Why Not Just Buy the Cheapest Health Insurance Plan?

Why the Cheapest Health Insurance Doesn't Mean the Lowest Cost to You

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The monthly premium isn't the only cost associated with your health insurance. Image © Stephan Zabel/Getty Images

Choosing a health insurance plan is a daunting chore even for me, and I make my living educating consumers about health insurance. I can totally understand why people who don’t have a lot of experience with health insurance might just give up and buy the cheapest health insurance plan they can find. However, if your goal is to pay as little as possible in overall health care expenses each year, choosing the cheapest health insurance plan could be a mistake.

Why not just buy the cheapest health insurance plan? After all, lower monthly premiums mean less money coming out of your pocket each month. That should mean it’s the cheapest way to go, right? Wrong!

For most people, the total cost of health care expenses includes the cost-sharing expenses associated with using their health insurance as well as the monthly premiums for buying the health insurance. In many health plans, cost-sharing expenses like the deductible, copayments, and coinsurance can add over $6,000 to your annual health care expenses depending on how much health care you need.

In addition, most people have some health care expenses that aren’t covered by their current health insurance. These are known as exclusions. For example, if your health insurance doesn’t cover acupuncture and you see an acupuncturist, your health plan won’t pay for your acupuncture treatments. You would have to pay for those treatments out of your own pocket.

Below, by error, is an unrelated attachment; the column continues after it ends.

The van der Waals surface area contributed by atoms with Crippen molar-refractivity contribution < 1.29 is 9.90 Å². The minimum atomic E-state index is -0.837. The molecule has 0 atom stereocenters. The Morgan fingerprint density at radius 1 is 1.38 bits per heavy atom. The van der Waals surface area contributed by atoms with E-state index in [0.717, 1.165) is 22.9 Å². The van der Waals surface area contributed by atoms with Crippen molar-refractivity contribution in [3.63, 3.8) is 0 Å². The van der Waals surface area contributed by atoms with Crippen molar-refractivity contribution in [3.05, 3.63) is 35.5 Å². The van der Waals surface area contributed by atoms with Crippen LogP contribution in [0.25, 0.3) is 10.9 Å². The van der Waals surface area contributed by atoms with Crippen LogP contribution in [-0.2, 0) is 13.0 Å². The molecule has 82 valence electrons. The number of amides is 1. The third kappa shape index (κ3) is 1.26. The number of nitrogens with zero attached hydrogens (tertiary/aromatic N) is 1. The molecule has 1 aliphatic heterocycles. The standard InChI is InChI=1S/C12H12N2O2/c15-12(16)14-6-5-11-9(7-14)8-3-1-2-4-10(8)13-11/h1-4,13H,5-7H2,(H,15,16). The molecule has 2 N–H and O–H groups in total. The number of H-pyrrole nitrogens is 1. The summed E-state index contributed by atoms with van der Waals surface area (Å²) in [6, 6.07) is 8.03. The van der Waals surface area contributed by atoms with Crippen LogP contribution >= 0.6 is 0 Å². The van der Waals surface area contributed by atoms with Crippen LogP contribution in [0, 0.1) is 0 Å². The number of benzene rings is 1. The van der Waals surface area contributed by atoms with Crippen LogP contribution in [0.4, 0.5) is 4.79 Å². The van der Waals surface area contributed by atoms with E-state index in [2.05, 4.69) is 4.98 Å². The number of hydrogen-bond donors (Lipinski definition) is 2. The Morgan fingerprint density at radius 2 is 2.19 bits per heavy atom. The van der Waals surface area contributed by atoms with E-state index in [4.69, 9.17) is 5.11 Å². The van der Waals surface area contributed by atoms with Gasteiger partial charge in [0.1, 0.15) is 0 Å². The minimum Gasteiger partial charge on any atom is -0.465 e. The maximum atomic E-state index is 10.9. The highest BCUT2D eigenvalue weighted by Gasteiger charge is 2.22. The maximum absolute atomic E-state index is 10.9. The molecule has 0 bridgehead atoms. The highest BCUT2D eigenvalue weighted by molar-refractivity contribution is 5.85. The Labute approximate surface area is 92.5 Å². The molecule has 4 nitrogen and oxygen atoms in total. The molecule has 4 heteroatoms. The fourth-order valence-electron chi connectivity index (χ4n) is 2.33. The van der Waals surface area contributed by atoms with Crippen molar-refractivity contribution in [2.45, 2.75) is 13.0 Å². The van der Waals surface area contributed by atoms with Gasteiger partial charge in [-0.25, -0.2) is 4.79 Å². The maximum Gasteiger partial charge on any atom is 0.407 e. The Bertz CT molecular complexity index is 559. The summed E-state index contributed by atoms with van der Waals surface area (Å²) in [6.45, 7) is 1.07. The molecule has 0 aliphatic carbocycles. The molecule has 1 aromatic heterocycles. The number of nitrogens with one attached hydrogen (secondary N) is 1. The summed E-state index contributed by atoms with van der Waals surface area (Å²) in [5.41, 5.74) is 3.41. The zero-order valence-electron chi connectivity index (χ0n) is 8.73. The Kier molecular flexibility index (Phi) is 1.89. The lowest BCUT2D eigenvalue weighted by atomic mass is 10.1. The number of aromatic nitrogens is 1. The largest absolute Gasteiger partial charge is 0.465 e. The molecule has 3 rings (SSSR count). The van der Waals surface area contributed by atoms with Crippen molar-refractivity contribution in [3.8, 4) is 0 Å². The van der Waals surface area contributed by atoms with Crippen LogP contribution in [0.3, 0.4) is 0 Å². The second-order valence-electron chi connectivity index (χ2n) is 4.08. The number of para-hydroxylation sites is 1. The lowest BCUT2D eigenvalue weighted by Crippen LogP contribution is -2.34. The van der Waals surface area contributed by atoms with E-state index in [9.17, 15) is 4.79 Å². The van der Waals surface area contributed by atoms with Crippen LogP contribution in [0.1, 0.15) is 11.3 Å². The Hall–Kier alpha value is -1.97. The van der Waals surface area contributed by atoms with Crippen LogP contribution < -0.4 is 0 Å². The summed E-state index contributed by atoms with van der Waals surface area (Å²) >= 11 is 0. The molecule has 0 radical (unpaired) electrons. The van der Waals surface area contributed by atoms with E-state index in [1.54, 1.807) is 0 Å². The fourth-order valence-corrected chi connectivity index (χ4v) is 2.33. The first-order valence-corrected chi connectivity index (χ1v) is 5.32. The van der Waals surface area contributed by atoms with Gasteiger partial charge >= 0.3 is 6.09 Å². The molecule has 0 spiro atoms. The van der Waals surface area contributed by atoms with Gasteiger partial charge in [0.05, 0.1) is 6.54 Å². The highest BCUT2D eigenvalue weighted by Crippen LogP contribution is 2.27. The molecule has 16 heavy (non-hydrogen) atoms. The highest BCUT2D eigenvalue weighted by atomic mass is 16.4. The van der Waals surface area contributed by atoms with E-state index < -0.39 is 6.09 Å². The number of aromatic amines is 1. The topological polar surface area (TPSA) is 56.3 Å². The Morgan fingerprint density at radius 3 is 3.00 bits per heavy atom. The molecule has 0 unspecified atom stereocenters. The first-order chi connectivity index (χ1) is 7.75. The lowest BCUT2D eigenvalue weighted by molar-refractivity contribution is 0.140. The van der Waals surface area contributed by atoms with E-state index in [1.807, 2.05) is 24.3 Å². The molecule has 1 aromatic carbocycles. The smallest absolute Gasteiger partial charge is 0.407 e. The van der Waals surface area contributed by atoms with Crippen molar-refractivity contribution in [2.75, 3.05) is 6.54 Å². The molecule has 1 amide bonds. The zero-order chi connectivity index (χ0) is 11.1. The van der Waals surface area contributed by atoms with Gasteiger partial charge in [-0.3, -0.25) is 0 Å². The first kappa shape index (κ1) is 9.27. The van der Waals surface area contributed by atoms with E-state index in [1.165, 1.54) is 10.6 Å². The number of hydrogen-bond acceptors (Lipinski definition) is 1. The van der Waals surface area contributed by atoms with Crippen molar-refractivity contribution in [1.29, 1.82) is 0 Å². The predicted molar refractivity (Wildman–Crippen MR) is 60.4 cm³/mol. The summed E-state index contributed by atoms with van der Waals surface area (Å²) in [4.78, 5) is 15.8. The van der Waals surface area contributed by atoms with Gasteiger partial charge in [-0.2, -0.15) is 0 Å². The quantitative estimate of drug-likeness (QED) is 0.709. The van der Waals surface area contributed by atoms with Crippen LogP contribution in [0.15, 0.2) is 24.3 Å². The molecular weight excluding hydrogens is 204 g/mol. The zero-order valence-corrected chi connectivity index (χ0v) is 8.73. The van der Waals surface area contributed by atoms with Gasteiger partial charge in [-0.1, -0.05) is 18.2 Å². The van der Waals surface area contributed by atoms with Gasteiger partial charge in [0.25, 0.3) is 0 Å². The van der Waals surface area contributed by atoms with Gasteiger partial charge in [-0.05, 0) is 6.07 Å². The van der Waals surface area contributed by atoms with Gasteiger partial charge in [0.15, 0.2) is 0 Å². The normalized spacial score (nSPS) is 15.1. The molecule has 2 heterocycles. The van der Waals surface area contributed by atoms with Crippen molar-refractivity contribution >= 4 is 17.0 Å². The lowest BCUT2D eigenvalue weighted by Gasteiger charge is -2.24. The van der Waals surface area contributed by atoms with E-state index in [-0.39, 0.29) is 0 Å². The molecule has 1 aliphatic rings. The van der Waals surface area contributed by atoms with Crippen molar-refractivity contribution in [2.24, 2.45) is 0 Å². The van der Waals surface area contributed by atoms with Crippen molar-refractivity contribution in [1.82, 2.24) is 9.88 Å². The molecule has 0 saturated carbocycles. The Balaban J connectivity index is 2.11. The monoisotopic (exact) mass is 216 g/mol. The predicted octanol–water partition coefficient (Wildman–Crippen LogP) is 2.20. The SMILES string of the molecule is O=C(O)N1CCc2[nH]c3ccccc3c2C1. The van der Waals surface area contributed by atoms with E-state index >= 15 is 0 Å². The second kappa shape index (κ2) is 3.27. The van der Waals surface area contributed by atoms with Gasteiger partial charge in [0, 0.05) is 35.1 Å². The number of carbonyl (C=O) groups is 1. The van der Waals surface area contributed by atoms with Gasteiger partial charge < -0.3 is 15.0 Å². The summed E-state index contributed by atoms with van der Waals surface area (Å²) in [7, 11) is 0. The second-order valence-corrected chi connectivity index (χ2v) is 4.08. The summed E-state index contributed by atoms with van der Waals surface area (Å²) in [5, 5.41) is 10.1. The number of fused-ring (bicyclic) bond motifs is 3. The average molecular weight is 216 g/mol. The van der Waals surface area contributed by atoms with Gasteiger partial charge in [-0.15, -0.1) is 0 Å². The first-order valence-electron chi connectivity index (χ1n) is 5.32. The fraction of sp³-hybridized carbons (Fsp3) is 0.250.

The money you spend on exclusions won't even count toward your deductible.

However, if you find a health plan that does offer this benefit, you might save money with that plan even though it’s not the cheapest. You would come out ahead because the more expensive plan would pay for your acupuncture treatments.

 

Total Health Care Expenses = Premiums + Cost-Sharing + Non-Covered Expenses.

When trying to decide which health insurance plan is the cheapest, look at the whole picture of your health care expenses, not just at the monthly premium cost for the health plan.

If you buy the cheapest health insurance plan, you’re only looking at part of the equation. By ignoring your cost-sharing expenses and your non-covered health care expenses, you’re ignoring two-thirds of the equation. Instead, aim for the lowest overall health care expenses. Along with premiums, take cost-sharing and non-covered expenses into account when you choose a health insurance plan.

Seen in that light, the health plan with the lowest premium is probably not the cheapest overall plan for most people. Unless you’re totally healthy and don’t expect to use anything other than preventive health care services* for the entire year, you’ll do better to include all three parts of the equation when you’re deciding which health insurance plan is the cheapest option.

Having trouble including your cost-sharing expenses in the equation because you don’t know how to estimate them? Learn how in, “How To Estimate Your Health Insurance Cost-Sharing Expenses.”

 

*Thanks to the Affordable Care Act, ACA-compliant health insurance plans like those sold on government health insurance exchanges must pay for preventive services without requiring cost-sharing like deductibles, copays, or coinsurance from you as long as you stay in-network.

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